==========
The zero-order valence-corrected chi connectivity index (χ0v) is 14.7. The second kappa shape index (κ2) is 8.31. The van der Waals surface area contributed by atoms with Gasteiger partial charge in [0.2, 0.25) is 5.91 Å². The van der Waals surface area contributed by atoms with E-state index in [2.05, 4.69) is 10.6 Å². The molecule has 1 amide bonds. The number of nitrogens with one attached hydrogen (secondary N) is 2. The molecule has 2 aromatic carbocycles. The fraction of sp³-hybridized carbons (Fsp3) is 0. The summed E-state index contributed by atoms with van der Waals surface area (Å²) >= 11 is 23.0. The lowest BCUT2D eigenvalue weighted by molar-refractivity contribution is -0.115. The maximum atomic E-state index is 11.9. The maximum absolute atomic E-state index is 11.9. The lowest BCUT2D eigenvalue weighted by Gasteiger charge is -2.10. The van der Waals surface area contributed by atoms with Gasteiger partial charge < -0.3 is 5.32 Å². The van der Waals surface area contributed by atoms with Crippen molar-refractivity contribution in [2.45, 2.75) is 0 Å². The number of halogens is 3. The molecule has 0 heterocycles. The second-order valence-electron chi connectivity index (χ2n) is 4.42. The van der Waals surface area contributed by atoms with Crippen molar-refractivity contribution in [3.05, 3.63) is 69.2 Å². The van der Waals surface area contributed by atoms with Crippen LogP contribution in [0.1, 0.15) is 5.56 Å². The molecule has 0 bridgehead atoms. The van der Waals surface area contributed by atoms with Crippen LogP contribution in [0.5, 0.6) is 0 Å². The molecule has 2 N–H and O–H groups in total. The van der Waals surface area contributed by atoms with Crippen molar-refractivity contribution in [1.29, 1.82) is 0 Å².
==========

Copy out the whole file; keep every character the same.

The zero-order valence-corrected chi connectivity index (χ0v) is 14.7. The second kappa shape index (κ2) is 8.31. The van der Waals surface area contributed by atoms with Gasteiger partial charge in [0.2, 0.25) is 5.91 Å². The van der Waals surface area contributed by atoms with E-state index in [2.05, 4.69) is 10.6 Å². The molecule has 1 amide bonds. The number of nitrogens with one attached hydrogen (secondary N) is 2. The molecule has 2 aromatic carbocycles. The fraction of sp³-hybridized carbons (Fsp3) is 0. The summed E-state index contributed by atoms with van der Waals surface area (Å²) >= 11 is 23.0. The lowest BCUT2D eigenvalue weighted by molar-refractivity contribution is -0.115. The maximum atomic E-state index is 11.9. The maximum absolute atomic E-state index is 11.9. The lowest BCUT2D eigenvalue weighted by Gasteiger charge is -2.10. The van der Waals surface area contributed by atoms with Gasteiger partial charge < -0.3 is 5.32 Å². The van der Waals surface area contributed by atoms with Crippen molar-refractivity contribution in [2.45, 2.75) is 0 Å². The number of halogens is 3. The molecule has 0 heterocycles. The second-order valence-electron chi connectivity index (χ2n) is 4.42. The van der Waals surface area contributed by atoms with Crippen molar-refractivity contribution in [3.05, 3.63) is 69.2 Å². The van der Waals surface area contributed by atoms with Crippen LogP contribution in [0.1, 0.15) is 5.56 Å². The molecule has 0 bridgehead atoms. The van der Waals surface area contributed by atoms with Crippen LogP contribution in [0.5, 0.6) is 0 Å². The molecule has 2 N–H and O–H groups in total. The van der Waals surface area contributed by atoms with Crippen molar-refractivity contribution in [1.29, 1.82) is 0 Å².